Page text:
Well, not always. I have found using the Materialize stents you need to be very careful. If your virtual surgery shows very very little space between the cortices, don’t thing you can use a guide to split hairs…it won’t work. The tolerances of these systems really do need you to have at the very least 1/2 to 1 mm at a minimum of distance between the implant and cortical plate. These systems are accurate, but they are NOT precise.

    Just a few indications in my private Idaho. The biggest is in relation to the anterior aesthetic zone and concerns about risk of periosteal stripping and bone loss. On the other hand, if I have a big wide ridge in the mandible with gobs of height, I go flapless and don’t use a guide either. So really it’s kinda dependent on the situation. In my book, never say never, and never say always.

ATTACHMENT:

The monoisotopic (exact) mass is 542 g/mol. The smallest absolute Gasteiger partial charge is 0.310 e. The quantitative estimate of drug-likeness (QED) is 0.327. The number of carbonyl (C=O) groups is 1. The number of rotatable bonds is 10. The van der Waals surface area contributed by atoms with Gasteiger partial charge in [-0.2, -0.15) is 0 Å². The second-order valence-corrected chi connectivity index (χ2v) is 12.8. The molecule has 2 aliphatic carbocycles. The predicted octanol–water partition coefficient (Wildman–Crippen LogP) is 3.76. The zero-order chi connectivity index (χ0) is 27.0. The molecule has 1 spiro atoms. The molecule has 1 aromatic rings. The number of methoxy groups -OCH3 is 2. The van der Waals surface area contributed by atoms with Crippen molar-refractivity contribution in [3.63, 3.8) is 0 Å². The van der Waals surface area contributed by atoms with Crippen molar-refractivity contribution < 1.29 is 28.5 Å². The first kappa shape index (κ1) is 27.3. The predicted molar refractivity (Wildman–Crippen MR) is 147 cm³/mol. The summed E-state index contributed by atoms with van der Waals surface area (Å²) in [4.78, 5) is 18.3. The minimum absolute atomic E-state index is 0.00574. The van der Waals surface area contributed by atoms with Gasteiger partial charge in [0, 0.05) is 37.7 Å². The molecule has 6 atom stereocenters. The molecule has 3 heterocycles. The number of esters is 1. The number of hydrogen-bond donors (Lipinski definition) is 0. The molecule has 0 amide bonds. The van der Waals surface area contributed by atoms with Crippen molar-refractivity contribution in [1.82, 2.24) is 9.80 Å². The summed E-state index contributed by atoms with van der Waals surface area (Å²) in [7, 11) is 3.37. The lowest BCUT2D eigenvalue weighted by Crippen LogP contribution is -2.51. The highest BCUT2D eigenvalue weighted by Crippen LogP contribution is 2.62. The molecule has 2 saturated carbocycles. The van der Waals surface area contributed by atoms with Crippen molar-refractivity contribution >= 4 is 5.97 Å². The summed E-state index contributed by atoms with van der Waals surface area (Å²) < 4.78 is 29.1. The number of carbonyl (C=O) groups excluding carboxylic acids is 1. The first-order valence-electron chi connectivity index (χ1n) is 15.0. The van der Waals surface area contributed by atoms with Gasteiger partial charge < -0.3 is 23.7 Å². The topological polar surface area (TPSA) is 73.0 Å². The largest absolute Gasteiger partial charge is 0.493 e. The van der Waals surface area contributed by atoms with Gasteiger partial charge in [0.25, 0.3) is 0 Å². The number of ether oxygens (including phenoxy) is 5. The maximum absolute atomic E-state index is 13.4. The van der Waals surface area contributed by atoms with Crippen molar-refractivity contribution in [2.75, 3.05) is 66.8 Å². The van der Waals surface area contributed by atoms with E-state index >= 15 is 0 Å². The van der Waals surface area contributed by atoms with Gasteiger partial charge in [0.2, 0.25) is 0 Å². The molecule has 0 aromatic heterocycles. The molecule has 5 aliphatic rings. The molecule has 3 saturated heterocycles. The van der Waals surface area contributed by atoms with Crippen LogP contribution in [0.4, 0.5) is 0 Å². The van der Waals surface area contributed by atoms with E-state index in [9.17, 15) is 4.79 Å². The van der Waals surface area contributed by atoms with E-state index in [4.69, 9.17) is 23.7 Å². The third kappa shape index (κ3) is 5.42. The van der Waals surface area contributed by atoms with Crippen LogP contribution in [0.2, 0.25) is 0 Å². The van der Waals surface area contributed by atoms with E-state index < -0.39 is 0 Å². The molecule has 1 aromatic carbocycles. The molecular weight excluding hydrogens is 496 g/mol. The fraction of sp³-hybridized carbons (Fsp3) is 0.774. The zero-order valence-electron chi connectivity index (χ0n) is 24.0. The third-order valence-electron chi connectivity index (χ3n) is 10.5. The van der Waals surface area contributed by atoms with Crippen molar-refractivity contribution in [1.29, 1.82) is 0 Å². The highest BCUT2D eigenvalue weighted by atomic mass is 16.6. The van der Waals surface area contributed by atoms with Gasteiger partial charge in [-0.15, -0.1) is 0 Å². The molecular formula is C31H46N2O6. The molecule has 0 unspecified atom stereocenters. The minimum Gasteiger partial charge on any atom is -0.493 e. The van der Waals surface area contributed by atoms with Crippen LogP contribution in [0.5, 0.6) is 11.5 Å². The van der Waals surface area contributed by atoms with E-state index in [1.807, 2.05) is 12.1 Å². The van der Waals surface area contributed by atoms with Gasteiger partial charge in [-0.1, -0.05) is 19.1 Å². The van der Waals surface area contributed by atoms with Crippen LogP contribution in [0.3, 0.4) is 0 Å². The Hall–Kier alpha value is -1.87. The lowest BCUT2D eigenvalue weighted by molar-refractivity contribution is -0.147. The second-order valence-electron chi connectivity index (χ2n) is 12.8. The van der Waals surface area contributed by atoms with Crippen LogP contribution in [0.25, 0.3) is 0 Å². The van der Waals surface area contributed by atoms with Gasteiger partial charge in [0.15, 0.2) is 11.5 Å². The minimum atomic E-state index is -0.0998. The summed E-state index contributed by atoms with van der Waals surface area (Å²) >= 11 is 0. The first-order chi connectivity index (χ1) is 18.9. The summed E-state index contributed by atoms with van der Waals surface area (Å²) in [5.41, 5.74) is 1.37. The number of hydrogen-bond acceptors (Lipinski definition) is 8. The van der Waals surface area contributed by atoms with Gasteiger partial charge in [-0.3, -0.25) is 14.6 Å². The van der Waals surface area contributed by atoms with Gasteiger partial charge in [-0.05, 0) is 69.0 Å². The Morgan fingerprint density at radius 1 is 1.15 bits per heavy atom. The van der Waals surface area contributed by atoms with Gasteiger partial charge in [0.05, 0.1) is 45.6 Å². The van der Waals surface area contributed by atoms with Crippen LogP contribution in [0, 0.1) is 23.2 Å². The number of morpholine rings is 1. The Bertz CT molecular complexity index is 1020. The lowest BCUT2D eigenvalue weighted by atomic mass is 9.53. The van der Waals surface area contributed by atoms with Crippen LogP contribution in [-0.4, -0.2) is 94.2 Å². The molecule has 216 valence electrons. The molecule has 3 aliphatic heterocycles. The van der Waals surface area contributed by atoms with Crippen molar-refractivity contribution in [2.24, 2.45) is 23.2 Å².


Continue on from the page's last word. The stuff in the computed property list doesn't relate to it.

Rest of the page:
I would say, be very careful about the use of guides in the posterior quadrants. Always CHECK your vertical height to see if a tall burr will work. Been quasi-burned on that before. Lastly, on guided distal extention or edentulouse guided cases, ALWAYS use a guide that has been generated using a properly rendered CBCT for direct bone contact. Distal extention cases will have “wiggle room” that will make it hard to anchor precisely and get the proper orientation.

  7. Jim Sylvester, DMD says: